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Monday, January 18, 2010

Toshiba certifies Cortex-M3 controller to SIL3

ARM Cortex-M3 MCU designed with Yogitech methodology to IEC61508 and ISO26262



Toshiba Electronics Europe (TEE) has developed a microcontroller that can be certified to Safety Integrity Level 3 (SIL3) and Automotive SIL D (ASILD) while significantly reducing associated system cost and performance overheads.
The Toshiba SIL3/ASILD implementation delivers a more cost-effective solution than alternative methods through a smaller chip size, smaller program requirement and better performance than conventional dual-core lock-step methods. It is based on a hardware architecture that reduces both effort of safety mechanisms and their detection latency. Detailed diagnostic information and the ability to configure the reaction according to the severity of the error allow new system approaches that target higher availability.
TEE worked closely with Yogitech, a company specialized in functional safety, and used Yogitech’s fRMethodology based assessment flow and library of Intellectual Properties (fRIPs) in its solution. The fRMethodology is a “white box” approach that was used to do functional safety analysis and safety-oriented exploration of MCU in compliance with IEC 61508 or ISO 26262.   
The MCU was split into sensitive zones, failure rates were computed for each zone and then used to calculate safety metrics (for example calculating the diagnostic coverage) and to decide chip architecture. A detailed validation was done using fault injection. The fRIPs, certified by TÜV SÜD, are small hardware supervisors designed for MCU sub-block (e.g. CPU, memory) that they supervise with architectural and functional diversity. Other peripheral functions on the chip are monitored by Toshiba’s own hardware diagnostic circuits.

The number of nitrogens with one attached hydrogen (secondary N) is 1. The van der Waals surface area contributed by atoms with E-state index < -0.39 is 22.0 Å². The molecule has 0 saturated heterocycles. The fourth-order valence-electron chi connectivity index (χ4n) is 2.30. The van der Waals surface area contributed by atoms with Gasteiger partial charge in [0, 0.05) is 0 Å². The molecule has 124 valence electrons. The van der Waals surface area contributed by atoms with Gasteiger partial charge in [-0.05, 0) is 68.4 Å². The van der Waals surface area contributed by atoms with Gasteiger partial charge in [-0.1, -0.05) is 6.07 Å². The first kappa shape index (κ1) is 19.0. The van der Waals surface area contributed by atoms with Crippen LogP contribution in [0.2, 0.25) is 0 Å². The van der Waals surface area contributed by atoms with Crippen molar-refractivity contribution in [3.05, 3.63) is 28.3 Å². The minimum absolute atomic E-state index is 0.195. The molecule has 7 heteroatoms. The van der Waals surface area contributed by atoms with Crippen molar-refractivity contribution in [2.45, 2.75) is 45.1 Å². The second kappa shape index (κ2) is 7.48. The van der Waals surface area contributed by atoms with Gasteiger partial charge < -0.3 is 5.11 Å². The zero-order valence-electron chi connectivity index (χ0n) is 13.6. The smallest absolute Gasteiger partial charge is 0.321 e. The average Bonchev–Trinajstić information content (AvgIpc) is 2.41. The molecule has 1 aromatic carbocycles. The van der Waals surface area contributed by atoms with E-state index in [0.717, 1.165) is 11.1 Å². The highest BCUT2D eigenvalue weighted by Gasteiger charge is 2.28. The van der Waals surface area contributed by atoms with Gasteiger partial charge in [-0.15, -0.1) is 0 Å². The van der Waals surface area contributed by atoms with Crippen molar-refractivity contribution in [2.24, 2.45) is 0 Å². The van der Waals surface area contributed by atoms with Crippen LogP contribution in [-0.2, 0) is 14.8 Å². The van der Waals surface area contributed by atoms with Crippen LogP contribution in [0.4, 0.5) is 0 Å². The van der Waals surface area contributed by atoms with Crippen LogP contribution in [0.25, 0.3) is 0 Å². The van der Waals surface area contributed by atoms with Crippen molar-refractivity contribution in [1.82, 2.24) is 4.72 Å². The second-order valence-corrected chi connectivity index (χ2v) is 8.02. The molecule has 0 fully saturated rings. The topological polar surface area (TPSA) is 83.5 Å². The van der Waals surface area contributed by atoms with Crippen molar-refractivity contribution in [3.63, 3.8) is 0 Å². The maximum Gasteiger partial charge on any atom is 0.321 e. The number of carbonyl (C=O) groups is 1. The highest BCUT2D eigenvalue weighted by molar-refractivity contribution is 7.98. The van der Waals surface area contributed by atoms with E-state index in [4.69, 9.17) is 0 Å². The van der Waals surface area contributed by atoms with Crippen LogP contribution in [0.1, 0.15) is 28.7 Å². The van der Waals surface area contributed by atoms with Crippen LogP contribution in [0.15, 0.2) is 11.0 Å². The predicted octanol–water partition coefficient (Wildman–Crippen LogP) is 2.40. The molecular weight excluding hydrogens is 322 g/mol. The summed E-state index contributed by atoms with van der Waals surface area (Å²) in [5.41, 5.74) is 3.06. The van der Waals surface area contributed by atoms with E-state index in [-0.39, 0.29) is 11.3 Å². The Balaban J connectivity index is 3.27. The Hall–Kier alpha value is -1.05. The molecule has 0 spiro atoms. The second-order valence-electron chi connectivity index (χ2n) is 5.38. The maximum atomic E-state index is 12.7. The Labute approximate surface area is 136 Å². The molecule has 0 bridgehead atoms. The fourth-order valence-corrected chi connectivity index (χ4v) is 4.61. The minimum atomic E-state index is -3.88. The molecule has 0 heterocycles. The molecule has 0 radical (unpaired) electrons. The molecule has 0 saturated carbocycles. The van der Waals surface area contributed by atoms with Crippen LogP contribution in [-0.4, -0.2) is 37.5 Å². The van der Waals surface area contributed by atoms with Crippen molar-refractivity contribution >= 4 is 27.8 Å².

Functional safety related system components generally employ duplicated CPU cores (homogenous redundancy): a “mission” core runs the application software and an identical “monitor” core guards the system against dangerous faults in the mission core. A conventional dual-core lock-step SIL3/ASILD approach has to add further protective features, such as a guard ring, separate supply voltage, synthesis and timing diversity, which increase the chip and program size significantly and impact the system performance. Moreover, homogenous redundancy is very much prone to systematic faults.
The fRMethodology allowed Yogitech to identify critical zones in the mission core, providing the specification of a monitor core that executes the same instructions as the mission core while excluding unnecessary operations. This process led to the implementation of a separate, optimised monitor core (the fRCPU), eliminating unnecessary hardware overheads while avoiding systematic faults and also significantly reducing the possibility of common cause failures. The fRCPU version implemented by Toshiba in the MCU for the ARM Cortex-M3 has a gate count up to 58% smaller than is used for the mission core. 
The run-time supervision guaranteed by fRCPU hardware leads to high diagnostic coverage for transient faults while the short detection latency (through a dedicated interface between the ARM Cortex-M3 and fRCPU) allows failed operational to be handled. There are also special measures on chip to avoid latent faults; for example through built-in self test of supervisor circuits or “scrub and repair” function against bit-flips in memories.
The Toshiba TSB-TC SIL3/ASILD test chip is available now for evaluation by selected partners. It has received a Technical Report I from T
ÜV SÜD for SIL3 functional safety operation. In addition to typical automotive peripheral functions like FlexRay and CAN, it offers an operating temperature range of minus 40 to plus 125 degrees Celsius.
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